BBC Radio 4, Monday 9 March 2015
Presented by Professor Laurie Taylor
Last month BBC Radio 4's Thinking Allowed examined a rather extraordinary invitation: 'See the Taj Mahal by the moonlight while your embryo grows in a petri dish.' The focus was on commercial gestational surrogacy in India, where local women carry babies for foreign couples. Discussing their research with host Laurie Taylor were Amrita Pande, a well-known expert on Indian surrogacy who recently published her latest book 'Wombs in Labour', and Michal Nahman, author of 'Extractions', who researches transnational egg donation with a focus on Romanian women selling their eggs to Israelis.
Laurie started by pointing out his confusion: how can fertility business be thriving in a country that is well known for its history of strict anti-natal policies? According to Pande, this paradox in fact reveals much of the nature of the Indian surrogacy business. Women from lower class backgrounds, who have thus far been excluded from biomedical health care, end up pushed head on into a hyper-medicalised form of reproduction, not as beneficiaries but as mere producers for richer classes.
Surrogacy in India is good business for all involved. Intended parents can save significant amounts of money, paying roughly £20,000 compared with up to £70,000 in California, Pande explains. The clinics end up with the lion's share of this fee, with only £5,000 - a disproportionately small amount - going to the surrogate. Still, even this may be enough for a woman to be pressured into becoming a surrogate by her husband or in-laws.
Pande confirms that since the vast majority of Indian surrogates come from families that live below the poverty line, money is the main motivation for joining the program. Many surrogates emphasise, however, that while they are doing this for money, it is out of need and not greed. By bearing the babies of foreigners, surrogates hope to offer a better life and a brighter future for their own children.
These women are easily subjected to complete control by the clinic. Indeed, Pande suggests that one of the main reasons for the popularity of India as a surrogacy destination for transnational clients is the use of 'surrogacy hostels', where surrogates are kept under full surveillance and control for the duration of their pregnancy. She describes an eerie regime of meals, rest, injections and family visits - all monitored by the hostel matron.
Yet this system might in some ways benefit the surrogates by hiding them from the stigmatisation they might encounter in their own communities. Despite the surrogacy boom, the practice itself is still relatively poorly understood in India - surrogates are often seen as prostitutes who actually have to sleep with their clients to get pregnant. Those who do understand the technology stigmatise surrogates for selling their wombs and their motherhood. Living in a hostel allows surrogates to hide what they are doing and to make up their own stories, such as getting a new job in a big city.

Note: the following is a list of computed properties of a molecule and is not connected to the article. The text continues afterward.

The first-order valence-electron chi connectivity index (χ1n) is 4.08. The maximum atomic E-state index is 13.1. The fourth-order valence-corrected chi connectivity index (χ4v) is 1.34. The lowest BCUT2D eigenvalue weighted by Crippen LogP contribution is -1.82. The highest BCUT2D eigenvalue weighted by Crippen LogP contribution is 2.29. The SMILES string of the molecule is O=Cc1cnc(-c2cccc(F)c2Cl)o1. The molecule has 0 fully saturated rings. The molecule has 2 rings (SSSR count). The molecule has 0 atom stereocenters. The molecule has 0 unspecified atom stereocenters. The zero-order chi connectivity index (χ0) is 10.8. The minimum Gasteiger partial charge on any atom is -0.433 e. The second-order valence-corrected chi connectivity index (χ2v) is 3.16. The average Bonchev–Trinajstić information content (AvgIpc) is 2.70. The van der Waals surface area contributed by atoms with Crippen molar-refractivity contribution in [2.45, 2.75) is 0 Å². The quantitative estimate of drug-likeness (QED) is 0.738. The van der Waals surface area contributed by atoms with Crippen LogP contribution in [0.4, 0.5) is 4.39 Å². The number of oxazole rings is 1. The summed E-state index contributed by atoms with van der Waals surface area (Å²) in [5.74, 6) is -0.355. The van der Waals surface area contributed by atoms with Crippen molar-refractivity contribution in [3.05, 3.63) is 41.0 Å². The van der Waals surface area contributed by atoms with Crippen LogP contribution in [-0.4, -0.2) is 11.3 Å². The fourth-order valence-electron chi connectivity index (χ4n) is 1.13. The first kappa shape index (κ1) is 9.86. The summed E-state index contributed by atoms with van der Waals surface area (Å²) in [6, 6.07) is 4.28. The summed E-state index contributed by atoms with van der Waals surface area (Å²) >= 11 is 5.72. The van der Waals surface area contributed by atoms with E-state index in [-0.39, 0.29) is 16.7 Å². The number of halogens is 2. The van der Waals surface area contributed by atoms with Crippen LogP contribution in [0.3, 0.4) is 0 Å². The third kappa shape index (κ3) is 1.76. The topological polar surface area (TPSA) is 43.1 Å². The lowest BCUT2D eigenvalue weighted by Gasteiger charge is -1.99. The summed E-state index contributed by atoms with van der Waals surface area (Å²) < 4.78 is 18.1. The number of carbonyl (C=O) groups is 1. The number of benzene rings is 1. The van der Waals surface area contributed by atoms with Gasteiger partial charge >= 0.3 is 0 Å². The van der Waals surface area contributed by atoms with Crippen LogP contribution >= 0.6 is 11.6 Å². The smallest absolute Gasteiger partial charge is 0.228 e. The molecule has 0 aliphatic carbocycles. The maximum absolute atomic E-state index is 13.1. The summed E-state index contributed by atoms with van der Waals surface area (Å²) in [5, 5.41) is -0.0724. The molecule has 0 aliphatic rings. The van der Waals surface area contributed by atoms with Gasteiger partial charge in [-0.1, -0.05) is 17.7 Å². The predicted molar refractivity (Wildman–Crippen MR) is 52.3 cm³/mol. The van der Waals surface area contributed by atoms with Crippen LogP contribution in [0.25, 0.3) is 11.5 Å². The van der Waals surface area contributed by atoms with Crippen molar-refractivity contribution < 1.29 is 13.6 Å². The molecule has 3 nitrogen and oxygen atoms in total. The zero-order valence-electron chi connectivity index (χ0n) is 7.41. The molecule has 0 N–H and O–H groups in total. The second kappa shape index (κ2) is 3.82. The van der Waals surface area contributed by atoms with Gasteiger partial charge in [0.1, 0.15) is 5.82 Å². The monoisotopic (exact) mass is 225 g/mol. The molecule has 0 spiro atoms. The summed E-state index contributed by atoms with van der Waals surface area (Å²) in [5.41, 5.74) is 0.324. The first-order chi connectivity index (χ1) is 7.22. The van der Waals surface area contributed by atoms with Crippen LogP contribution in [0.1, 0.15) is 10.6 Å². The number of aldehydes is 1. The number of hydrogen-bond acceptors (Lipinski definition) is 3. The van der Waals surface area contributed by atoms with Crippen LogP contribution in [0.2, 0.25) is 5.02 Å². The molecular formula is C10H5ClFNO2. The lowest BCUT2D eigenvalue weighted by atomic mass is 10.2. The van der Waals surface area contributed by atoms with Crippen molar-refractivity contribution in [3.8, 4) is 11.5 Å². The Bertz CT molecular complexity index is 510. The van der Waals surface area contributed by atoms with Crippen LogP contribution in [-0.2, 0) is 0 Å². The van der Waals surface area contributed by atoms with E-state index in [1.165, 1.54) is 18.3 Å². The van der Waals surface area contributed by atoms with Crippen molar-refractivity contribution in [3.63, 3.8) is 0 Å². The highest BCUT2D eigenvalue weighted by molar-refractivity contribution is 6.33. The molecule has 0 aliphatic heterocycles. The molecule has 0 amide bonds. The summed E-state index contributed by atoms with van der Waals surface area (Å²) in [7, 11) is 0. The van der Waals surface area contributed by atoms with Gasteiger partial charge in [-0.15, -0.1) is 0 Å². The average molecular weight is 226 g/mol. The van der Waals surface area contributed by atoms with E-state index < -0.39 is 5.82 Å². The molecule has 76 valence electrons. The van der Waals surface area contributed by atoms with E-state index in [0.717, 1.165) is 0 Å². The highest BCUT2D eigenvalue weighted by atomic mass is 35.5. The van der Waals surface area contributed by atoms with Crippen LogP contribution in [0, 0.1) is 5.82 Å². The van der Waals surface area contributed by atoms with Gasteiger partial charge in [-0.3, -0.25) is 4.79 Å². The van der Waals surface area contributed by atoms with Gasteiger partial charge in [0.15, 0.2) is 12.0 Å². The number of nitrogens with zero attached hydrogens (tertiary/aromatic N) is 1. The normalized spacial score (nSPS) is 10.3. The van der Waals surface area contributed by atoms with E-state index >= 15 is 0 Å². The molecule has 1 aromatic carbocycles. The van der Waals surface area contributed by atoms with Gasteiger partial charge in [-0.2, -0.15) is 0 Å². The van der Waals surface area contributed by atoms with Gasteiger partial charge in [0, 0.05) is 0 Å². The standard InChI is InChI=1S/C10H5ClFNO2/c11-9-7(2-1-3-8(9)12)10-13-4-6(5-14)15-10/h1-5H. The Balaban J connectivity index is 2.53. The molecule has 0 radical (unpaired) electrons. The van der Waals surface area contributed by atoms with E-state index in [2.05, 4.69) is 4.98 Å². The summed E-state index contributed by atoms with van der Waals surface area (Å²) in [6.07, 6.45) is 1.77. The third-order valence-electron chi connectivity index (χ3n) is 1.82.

India isn't the world's only reproductive hub. According to Nahman, reproductive tourism is a growing global industry with surrogacy alone being worth $400 million. Nahman is interested in how transnational egg donation coupled with surrogacy helps people evade national restrictions on the use of these technologies. The networks of reproductive travel that she investigates can span multiple countries. For example, some women who can't get treatment in Israel travel to Cyprus or Romania for egg donation. At the same time, doctors successfully evade local laws around egg donation and surrogacy by fertilising eggs in other countries, then transporting them into a third country, implanting them into a gestational surrogate and then bringing the babies back home.
While this was all very interesting to listen to, I feared that this programme was turning out to be another two-dimensional description of the strange and problematic practice of reproductive tourism. Yes, such critique is justified and important but this topic has been covered in newspapers and documentaries for years now. Laurie had started out asking whether surrogacy should be seen as just another type of work or if this was, in some fundamental way, a profoundly exploitative degradation of motherhood. With such expert guests on board, why was the host not digging deeper? The bite I had been waiting for came, sadly, in the show's final minutes. Laurie asked both guests simply what their take was on all of it, how they viewed what was going on. Is this empowerment in a global marketplace or exploitation on a transnational scale? Should we ban or regulate?
Nahman argued that while the dynamics of transnational reproduction, where those in wealthy countries buy eggs and commission surrogacy from those in poor countries, indeed bear the signs of exploitation, we cannot and must not look at them as victims: 'In so many ways they are also exploiting a system. For the people for whom the ability to be part of a market was always so not present, not possible, to now take up that position is really vital.'
Pande is equally balanced in her response, claiming that a ban would merely push the business underground or to another country in the developing world. She concludes that instead of restrictive national policies, which end up pushing the morally sticky issue to some other country, what is needed is a very carefully thought-out law that regulates the industry and protects the rights of the women involved.
Pande's last words were cut off because time ran out. The new UK Government, however, will have a whole term ahead of it. Will they find time for such a carefully thought-out law?